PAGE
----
The truffles we grow are both mélanosporum and aestivum. Cultivated in the old-fashioned way over nearly two hectares, our black, Périgord truffles are available from December to March, whereas the white, summer truffles are harvested between mid-May to mid-July.

We use specially trained truffle dogs to find the truffles. To ensure that we end up with the best quality - and quantity - of truffles, we train our hounds ourselves – like Iris, seen here, a female Cairn terrier, who was the first to discover the black gold on our plantations. When Iris died, two years ago, we replaced her with Poupette, a young female cocker spaniel, who is combines the quality of a hard worker with the boundless energy of youth.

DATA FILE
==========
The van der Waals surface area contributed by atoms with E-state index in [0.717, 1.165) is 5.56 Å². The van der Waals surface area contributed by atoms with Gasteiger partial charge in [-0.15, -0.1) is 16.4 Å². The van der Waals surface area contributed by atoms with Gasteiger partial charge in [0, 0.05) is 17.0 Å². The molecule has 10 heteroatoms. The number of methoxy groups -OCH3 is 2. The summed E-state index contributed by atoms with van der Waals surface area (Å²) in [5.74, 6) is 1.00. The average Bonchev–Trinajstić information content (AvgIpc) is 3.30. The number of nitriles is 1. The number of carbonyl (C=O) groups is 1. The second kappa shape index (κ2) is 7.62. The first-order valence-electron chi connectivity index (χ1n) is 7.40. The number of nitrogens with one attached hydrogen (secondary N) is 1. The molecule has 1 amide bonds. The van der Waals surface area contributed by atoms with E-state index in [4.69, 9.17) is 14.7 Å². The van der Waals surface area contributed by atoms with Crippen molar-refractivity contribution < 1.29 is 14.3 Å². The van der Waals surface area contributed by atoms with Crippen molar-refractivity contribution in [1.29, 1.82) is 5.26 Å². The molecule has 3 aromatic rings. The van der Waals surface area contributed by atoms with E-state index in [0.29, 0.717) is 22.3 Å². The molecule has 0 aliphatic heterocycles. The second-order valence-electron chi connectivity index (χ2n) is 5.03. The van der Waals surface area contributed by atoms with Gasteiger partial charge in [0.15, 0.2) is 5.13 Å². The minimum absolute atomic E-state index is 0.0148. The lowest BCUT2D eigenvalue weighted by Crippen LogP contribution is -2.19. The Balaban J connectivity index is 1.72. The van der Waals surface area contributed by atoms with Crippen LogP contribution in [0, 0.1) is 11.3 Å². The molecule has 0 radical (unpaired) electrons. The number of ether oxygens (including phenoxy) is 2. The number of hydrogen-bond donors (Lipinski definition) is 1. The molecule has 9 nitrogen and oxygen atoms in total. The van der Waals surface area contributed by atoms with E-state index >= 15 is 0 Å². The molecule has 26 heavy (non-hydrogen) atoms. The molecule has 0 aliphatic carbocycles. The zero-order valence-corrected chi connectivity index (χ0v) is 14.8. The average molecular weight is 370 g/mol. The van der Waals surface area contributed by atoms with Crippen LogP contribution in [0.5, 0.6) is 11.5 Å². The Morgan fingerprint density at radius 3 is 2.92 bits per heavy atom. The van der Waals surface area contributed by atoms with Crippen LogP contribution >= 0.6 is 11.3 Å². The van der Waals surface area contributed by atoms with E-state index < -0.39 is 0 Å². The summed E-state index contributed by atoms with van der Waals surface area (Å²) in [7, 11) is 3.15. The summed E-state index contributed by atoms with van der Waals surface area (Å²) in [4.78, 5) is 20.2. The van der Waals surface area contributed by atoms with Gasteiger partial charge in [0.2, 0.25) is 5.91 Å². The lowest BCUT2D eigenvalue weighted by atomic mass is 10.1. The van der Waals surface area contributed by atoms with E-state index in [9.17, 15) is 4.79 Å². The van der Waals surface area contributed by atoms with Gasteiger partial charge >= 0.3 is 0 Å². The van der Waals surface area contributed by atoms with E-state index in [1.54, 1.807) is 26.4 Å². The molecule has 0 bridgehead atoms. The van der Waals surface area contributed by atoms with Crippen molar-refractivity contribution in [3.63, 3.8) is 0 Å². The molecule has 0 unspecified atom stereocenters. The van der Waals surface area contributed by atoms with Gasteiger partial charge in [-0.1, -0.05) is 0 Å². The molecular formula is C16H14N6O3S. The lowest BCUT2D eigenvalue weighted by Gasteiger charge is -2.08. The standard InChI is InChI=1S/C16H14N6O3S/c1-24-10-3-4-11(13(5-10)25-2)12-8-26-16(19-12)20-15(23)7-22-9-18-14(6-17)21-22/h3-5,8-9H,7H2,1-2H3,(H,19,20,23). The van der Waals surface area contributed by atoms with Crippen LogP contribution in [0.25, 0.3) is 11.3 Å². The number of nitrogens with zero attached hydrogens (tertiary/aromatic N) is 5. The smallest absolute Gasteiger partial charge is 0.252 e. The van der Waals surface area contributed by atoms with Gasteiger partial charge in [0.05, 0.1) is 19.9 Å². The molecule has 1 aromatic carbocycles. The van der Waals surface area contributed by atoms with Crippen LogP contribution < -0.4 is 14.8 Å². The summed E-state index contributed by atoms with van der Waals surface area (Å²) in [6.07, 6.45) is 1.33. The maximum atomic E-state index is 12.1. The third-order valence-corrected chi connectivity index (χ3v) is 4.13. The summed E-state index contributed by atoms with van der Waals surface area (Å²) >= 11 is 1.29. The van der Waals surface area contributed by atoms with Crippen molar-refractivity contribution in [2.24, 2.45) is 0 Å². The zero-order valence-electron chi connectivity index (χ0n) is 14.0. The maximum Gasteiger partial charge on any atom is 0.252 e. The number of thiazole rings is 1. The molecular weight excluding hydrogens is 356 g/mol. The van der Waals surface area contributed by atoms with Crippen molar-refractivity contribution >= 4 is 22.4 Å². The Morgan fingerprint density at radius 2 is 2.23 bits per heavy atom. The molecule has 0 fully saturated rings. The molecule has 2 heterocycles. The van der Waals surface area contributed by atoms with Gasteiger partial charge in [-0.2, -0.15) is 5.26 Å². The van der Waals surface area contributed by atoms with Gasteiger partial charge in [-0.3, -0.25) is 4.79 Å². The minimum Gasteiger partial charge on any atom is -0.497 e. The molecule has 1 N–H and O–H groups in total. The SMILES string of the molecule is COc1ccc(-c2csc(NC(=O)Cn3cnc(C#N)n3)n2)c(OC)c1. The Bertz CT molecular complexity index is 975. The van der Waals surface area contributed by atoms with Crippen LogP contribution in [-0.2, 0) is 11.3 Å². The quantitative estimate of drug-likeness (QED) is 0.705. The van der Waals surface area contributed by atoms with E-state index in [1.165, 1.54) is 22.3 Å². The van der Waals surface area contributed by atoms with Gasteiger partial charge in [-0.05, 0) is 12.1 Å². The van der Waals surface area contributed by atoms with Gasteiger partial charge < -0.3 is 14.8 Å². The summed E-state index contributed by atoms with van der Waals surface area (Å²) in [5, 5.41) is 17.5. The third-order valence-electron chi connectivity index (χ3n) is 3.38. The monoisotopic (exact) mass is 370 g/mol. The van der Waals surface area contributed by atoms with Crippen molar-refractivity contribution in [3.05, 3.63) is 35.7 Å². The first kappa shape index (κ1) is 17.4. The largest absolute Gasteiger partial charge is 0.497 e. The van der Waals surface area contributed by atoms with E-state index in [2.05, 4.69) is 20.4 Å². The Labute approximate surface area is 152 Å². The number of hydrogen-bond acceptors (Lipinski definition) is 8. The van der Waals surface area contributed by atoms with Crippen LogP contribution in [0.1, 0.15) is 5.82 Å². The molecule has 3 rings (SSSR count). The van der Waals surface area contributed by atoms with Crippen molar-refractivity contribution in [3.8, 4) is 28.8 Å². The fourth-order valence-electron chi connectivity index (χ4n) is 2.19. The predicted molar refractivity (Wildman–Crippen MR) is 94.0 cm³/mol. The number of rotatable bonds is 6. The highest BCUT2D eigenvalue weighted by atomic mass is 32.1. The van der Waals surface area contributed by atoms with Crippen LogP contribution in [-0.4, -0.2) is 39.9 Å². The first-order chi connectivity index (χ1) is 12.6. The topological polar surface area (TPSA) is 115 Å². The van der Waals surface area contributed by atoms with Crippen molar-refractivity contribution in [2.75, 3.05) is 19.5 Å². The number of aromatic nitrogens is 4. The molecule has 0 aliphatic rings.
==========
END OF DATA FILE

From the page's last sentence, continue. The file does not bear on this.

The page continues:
Reinforcing the dog’s work, we humans can also locate truffle sites – as seen by my father, here – because certain flies like to lay their eggs near ripe truffles, which tend to hatch around harvest time, so the sight of a cloud of flies can generally indicate the presence of the fungus.

Rats are attracted by the smell of truffles, and sometimes they eat the smaller truffles breaking through the surface, or they can nibble on larger specimens.